The V8 will be a new generation powerplant which offers amongst other things direct injection. If displacing 6.2 liters will produce around 450~480 hp and better fuel economy than the current NA V8 engine LS3. It will also be lighter and less expensive. Output will be more inline with what’s needed to be competitve with the competition but it may suffer from higher displacement taxes in markets that have them.

    From a performance standpoint, the V8 has the clear advantage. Being cheaper doesn’t hurt either. From a fuel economy standpoint the picture isn’t quite as clear. The best case fuel economy numbers for the V6 Bi-turbo will be slightly worse than the Naturally Aspirated V6; approximately 18 / 27 MPG given the 19 / 28 MPG rating of the NA V6. The worst case fuel economy numbers for the V8 will be slightly better than the current port injected LS3 V8; approximately 17 / 25 MPG given the 16/24 MPG rating of the Camaro SS V8. Of course this is best case vs worst case, so it may end up being a wash if the extreme spread in results is not realized.

  2. We’ll see. The last rumor I heard was that the 3L V6 Turbo got simplified out as no mpg advantage compared to the more powerful 3.6L V6 TT.

    I like the LSA in the ATS-V but could make it TOO close to the CTS-V, so the normally aspirated Next Gen V8 does seem a logical middle road.

    I would like to see the ATS-V at 550+ hp and the CTS-V at 650+ hp though.

  3. The DI 3.0 Liter (LF1) was dropped from the lineup because there was no tangible fuel economy benefit in the applications it was employed in over the DI 3.6 liter (LLT) engine. However, it’s block archiecture survived and the recently updated DI 3.6 liter (LFX) uses the integrated exhaust collector from the LF1 — it has one exhaust port outlet per side and the heads have a built-in 3:1 collector.

    However, the LF3 engine the was being developed was based on the 3.0 bore and stroke because the 3.6 bore (94mm) leaves a 9mm thick cylinder wall which is a little weak for forced induction whereas the 3.0 bore (89mm) leaves a very robust 14 mm wall. At 120hp/liter a 3.0 LF3 will make about 360 hp and be roughly the equal of the Ford Ecoboost 3.5. At 135 hp.liter with a higher boost pressure it is will make about 405hp. As an engine for SUVs and heavier cars such as the next Gen CTS or the XTS, the 360hp output level and a very broad and linear torque curve is ideal. For a sports car higher output may be more desirable even if it means a little more lag. In anycase, the engines will have to be different because the size of turbochargers and their intercoolers needed will be substantially different.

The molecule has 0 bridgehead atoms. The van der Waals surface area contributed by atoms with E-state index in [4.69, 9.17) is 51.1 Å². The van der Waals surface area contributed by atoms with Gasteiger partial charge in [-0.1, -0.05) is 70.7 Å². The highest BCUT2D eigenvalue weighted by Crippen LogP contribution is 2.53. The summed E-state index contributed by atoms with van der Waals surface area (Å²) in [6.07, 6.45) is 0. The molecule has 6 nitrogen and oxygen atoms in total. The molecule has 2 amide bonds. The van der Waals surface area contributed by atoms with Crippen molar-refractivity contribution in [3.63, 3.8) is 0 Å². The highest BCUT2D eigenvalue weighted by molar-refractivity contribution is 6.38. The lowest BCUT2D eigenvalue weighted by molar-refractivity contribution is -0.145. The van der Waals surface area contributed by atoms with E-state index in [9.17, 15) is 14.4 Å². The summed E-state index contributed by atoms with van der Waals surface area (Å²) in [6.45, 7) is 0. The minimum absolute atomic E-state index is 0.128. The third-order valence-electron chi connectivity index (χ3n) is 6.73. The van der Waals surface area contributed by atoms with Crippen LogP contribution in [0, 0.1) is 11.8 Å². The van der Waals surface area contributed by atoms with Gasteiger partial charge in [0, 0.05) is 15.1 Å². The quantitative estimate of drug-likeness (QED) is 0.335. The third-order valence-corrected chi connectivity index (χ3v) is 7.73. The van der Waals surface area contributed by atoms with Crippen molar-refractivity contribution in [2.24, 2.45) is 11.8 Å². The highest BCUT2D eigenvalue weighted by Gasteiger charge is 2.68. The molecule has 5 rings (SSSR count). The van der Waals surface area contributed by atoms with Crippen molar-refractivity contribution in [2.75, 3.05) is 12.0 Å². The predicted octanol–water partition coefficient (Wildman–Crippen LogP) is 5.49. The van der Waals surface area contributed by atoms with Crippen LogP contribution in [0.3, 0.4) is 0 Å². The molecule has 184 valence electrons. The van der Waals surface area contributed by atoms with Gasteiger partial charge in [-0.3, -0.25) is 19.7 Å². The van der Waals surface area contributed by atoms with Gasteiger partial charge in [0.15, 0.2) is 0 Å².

Based on a retention of the current 6.2 liter displacement, the addition of Direct Injection and a consequent 1 point jump in compression, we can expect a 9% increase in output from the current engine. This puts the Gen V V8 at approximately 469 hp.

    Cylinder Deactivation, Variable cam phasing will also be present on at least some versions of the Gen V engine although it is not apparently clear if the Sports Car version will receive them.

    The LSA we probably be phased out in favor of a supercharged version of the Gen V series as there is no intent to retain the Gen IV engines in production once the lines switch over.